Month: January 2017

Can PMS Occur In The Middle Of Your Period?

Bookmark and Share

Question: Can PMS occur during the middle of your period? Currently I’m in the middle of menstruation, and I’ve had mood swings, urges to cry and migraine/cramps for the past three days. Is this PMS related as it’s not before my period it’s during?

Moxie: PMS, mood swings, cramps, migraines, crying spells, and all the other horrible things PMS and PMDD bring are caused by estrogen levels falling too low. You will feel this way anytime your estrogen gets low which is usually right before your period but if you generally have low estrogen levels, you will feel like crap most of the time except those few days of your menstrual cycle when your estrogen is highest. Young women will have bi-polar-like behavior when their estrogen is low in their luteal phase, and feel good when estrogen higher in the follicular phase.

A horrible period means your estrogen is too low. If you had the right amount of estrogen, you wouldn’t have PMS or any of the symptoms associated with it. Your ovaries are under producing estrogen and the best way to get healthy menstrual cycles that are incident-free is to get out and move your body. Physical activity increases blood flow to our ovaries which in turn stimulates estrogen production. A crappy diet and poor sleep hygiene act as endocrine disruptors causing low estrogen production. Take care of your body. You have more control over how you feel than you think.  PMS is more of a choice of how you life your life.  

Bookmark and Share

Perimenopause via Tubal Ligation

Bookmark and Share

Most women don’t get the memo they will go into perimenopause if they get a tubal ligation. Over the last nearly 15 years working in the field of Hormone Medicine, I’ve been talking to women (and men) about hormones and hormone replacement therapies. Patients typically schedule a consultation with me before considering hormone therapy and I give them the run –down on what they can expect, what their responsibilities are, and what it might look like for them overall so they can make an informed decision as to whether hormone therapy is right for them and what kind. In this initial consultation, I listen to every patient as they give me their history of illness, symptoms, treatments, and medications. With hundreds of patients in a hormone specialty clinic, both men and women are quite frank about how they feel and what other providers have said to them. As with any field of specialty, complaints from patients tend to be the same and consistent from patient to patient and our patients are no exception.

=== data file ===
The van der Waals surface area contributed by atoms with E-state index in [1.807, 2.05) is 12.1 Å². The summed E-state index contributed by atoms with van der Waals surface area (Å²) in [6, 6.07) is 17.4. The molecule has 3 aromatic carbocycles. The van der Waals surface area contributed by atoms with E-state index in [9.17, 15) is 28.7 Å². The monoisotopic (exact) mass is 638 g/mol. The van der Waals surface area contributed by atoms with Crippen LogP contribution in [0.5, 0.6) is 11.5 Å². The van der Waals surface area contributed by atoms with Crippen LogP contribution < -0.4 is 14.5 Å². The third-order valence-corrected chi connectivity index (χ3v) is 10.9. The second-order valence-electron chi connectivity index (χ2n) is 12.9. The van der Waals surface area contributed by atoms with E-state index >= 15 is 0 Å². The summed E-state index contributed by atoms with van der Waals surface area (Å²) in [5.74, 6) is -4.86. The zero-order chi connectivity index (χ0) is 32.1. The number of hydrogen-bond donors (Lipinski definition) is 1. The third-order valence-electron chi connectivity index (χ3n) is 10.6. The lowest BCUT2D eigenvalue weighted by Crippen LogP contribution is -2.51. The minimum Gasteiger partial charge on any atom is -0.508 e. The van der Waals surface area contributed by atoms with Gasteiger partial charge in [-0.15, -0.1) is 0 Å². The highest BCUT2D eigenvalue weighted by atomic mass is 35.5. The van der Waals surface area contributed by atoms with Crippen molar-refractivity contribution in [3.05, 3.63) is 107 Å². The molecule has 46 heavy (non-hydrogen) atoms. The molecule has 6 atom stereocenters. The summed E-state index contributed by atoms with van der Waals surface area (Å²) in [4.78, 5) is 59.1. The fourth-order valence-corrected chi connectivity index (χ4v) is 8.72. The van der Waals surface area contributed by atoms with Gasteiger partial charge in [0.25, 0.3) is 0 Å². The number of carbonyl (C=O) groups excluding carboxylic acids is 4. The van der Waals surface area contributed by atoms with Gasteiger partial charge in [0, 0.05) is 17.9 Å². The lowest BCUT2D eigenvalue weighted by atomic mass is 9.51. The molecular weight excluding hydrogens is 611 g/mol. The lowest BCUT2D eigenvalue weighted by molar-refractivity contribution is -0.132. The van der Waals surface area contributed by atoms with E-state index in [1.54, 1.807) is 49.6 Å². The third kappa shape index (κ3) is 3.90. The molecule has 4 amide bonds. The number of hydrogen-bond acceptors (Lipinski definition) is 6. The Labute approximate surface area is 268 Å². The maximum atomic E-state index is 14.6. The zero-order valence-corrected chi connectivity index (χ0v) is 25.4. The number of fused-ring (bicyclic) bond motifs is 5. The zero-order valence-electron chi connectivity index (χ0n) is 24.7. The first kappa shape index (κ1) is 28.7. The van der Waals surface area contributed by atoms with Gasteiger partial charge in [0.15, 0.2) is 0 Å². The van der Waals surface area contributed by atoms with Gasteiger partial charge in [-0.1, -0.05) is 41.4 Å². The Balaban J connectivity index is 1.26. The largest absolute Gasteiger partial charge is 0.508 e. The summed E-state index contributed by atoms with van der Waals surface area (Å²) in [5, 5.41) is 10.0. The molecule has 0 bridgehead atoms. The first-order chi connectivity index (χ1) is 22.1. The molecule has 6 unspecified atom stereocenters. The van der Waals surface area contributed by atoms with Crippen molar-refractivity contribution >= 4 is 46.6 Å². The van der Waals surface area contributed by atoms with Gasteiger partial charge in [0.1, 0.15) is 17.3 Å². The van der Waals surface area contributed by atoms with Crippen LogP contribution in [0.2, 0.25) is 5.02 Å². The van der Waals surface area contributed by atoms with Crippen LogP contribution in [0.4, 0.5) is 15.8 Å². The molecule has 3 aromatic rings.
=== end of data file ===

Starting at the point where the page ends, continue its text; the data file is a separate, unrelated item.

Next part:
Recently my cousin Claire reached out via text and asked if she could ask me a few questions regarding her health and Hormone Medicine. After reading her text messages out loud to a colleague, we looked at each other and smiled. We hear the same things from woman after woman no matter what her age is saying the exact same things. We chuckle because it’s almost verbatim as if they were all reading off the same script. Below is 38-year-old Cousin Claire’s random text messages indicating how miserable she is and what she tried to do about it. It’s not uncommon for women who’re low in estrogen to lose the ability to fluidly articulate the magnitude of how crappy they feel but this is a perfect example…

“On 1/4/16 I woke up very sick with a bad cold. Must have been some sort of infection because it wouldn’t go away so by February I went to the Nurse Practitioner. I was given a Z-Pak and told it was some type of bronchitis. After the round of antibiotics I still felt like crap but a bit better in March.  

In April I noticed my front teeth felt funny. It wasn’t until I felt some pain that I took note my front gums and lip were actually swollen. My regular dentist looked and took pictures and said maybe it’s an autoimmune problem. Another dentist a week later looked and said go to oral surgeon. Oral surgeon looked and said autoimmune.

Now I had awful headaches and couldn’t hardly function a full day at work. Exhausted and ended up with several panic attacks. Very unusual for me. Went to cardiologist and I have a very healthy heart, no concerns. I was tested for leukemia but that came back negative. Phew….    

I went to women’s health specialist who said they had no clue, but didn’t think it was hormonal in nature. I asked because I had my tubes tied two years ago and had missed a period. That also is weird.  

I had several blood tests all of which I could scan and email to you. Some thyroid stuff off but rheumatologist said no lupus (I had positive Ana test and symptoms that matched) and no thyroid disorder.

Finally got a new primary and she sent me to an Ear Nose & Throat specialist. They said I had an enlarged thyroid and needed to see an endocrinologist.   My symptoms are odd and off the wall. Just had another abnormal period. That is the short version of it…  

My symptoms: 

  • Swollen red gums
  • Severe headaches
  • Muscle soreness/pain not from exercising
  • Exhaustion
  • Foggy brain
  • Frequent nausea
  • No appetite
  • Depression
  • Anxiety attacks
  • Odd periods
  • Cramping to the point of feeling awful even when I didn’t have my period
  • Extremely dry, itchy skin

It feels like all the “specialists” I have seen think I’m crazy, except the dentist who believes me but can’t help me. I’ve been pushed from one person to another. My old primary told me this pain might be my new normal. I won’t accept it. This is not normal.

I think the exercise I do is the only thing keeping me from really getting too low. There are days and weeks that exercise is too hard and I can’t do it. But if I skip for too long my depression comes back too strongly. I’m obsessed with running and will at least do a mile if I can tie my sneakers. That is my happy place (that is when my chest pain – apparently fake – isn’t bothering me).”